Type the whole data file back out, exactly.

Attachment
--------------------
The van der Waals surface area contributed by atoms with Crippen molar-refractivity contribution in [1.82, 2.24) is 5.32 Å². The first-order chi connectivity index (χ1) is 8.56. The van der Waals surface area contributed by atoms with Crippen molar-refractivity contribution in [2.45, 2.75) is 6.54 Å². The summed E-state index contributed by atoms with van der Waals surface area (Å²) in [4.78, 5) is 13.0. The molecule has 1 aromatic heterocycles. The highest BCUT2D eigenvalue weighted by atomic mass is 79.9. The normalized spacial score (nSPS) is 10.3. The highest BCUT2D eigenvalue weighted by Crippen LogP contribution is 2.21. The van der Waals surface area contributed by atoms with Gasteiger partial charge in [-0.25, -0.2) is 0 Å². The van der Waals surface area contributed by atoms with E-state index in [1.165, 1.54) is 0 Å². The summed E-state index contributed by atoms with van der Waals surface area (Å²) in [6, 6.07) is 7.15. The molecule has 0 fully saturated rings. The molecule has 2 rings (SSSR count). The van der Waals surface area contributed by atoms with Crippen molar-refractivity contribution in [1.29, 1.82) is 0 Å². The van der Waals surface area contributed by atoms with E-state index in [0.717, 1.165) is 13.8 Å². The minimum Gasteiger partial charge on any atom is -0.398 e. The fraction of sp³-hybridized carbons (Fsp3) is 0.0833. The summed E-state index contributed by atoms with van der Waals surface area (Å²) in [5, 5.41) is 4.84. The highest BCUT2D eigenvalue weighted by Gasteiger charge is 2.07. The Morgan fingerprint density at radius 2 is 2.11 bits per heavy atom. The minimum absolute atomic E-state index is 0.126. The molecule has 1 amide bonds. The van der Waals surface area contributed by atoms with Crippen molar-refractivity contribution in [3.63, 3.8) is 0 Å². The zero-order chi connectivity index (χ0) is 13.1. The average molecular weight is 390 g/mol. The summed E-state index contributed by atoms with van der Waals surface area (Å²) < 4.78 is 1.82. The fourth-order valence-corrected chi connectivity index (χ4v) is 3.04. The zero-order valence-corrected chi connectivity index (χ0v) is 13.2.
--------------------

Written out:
The van der Waals surface area contributed by atoms with Crippen molar-refractivity contribution in [1.82, 2.24) is 5.32 Å². The first-order chi connectivity index (χ1) is 8.56. The van der Waals surface area contributed by atoms with Crippen molar-refractivity contribution in [2.45, 2.75) is 6.54 Å². The summed E-state index contributed by atoms with van der Waals surface area (Å²) in [4.78, 5) is 13.0. The molecule has 1 aromatic heterocycles. The highest BCUT2D eigenvalue weighted by atomic mass is 79.9. The normalized spacial score (nSPS) is 10.3. The highest BCUT2D eigenvalue weighted by Crippen LogP contribution is 2.21. The van der Waals surface area contributed by atoms with Gasteiger partial charge in [-0.25, -0.2) is 0 Å². The van der Waals surface area contributed by atoms with E-state index in [1.165, 1.54) is 0 Å². The summed E-state index contributed by atoms with van der Waals surface area (Å²) in [6, 6.07) is 7.15. The molecule has 0 fully saturated rings. The molecule has 2 rings (SSSR count). The van der Waals surface area contributed by atoms with Crippen molar-refractivity contribution in [1.29, 1.82) is 0 Å². The van der Waals surface area contributed by atoms with E-state index in [0.717, 1.165) is 13.8 Å². The minimum Gasteiger partial charge on any atom is -0.398 e. The fraction of sp³-hybridized carbons (Fsp3) is 0.0833. The summed E-state index contributed by atoms with van der Waals surface area (Å²) in [5, 5.41) is 4.84. The highest BCUT2D eigenvalue weighted by Gasteiger charge is 2.07. The Morgan fingerprint density at radius 2 is 2.11 bits per heavy atom. The minimum absolute atomic E-state index is 0.126. The molecule has 1 amide bonds. The van der Waals surface area contributed by atoms with Crippen molar-refractivity contribution in [3.63, 3.8) is 0 Å². The zero-order chi connectivity index (χ0) is 13.1. The average molecular weight is 390 g/mol. The summed E-state index contributed by atoms with van der Waals surface area (Å²) < 4.78 is 1.82. The fourth-order valence-corrected chi connectivity index (χ4v) is 3.04. The zero-order valence-corrected chi connectivity index (χ0v) is 13.2.